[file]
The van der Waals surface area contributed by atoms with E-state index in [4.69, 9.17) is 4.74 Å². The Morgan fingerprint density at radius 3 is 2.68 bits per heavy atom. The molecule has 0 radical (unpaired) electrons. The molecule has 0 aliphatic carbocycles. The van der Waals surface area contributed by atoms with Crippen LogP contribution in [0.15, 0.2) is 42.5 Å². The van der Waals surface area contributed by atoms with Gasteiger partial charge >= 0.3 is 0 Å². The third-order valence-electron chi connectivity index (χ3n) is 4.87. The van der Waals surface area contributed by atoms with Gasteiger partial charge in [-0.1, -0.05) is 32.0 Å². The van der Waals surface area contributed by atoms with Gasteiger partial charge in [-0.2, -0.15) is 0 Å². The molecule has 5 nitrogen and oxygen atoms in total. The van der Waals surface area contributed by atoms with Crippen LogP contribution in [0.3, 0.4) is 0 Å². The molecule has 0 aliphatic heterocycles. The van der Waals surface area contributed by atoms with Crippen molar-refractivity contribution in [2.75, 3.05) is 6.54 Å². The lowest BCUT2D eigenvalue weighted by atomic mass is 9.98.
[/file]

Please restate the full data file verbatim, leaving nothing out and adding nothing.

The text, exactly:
The van der Waals surface area contributed by atoms with E-state index in [4.69, 9.17) is 4.74 Å². The Morgan fingerprint density at radius 3 is 2.68 bits per heavy atom. The molecule has 0 radical (unpaired) electrons. The molecule has 0 aliphatic carbocycles. The van der Waals surface area contributed by atoms with Crippen LogP contribution in [0.15, 0.2) is 42.5 Å². The van der Waals surface area contributed by atoms with Gasteiger partial charge >= 0.3 is 0 Å². The third-order valence-electron chi connectivity index (χ3n) is 4.87. The van der Waals surface area contributed by atoms with Gasteiger partial charge in [-0.1, -0.05) is 32.0 Å². The van der Waals surface area contributed by atoms with Gasteiger partial charge in [-0.2, -0.15) is 0 Å². The molecule has 5 nitrogen and oxygen atoms in total. The van der Waals surface area contributed by atoms with Crippen LogP contribution in [0.3, 0.4) is 0 Å². The molecule has 0 aliphatic heterocycles. The van der Waals surface area contributed by atoms with Crippen molar-refractivity contribution in [2.75, 3.05) is 6.54 Å². The lowest BCUT2D eigenvalue weighted by atomic mass is 9.98.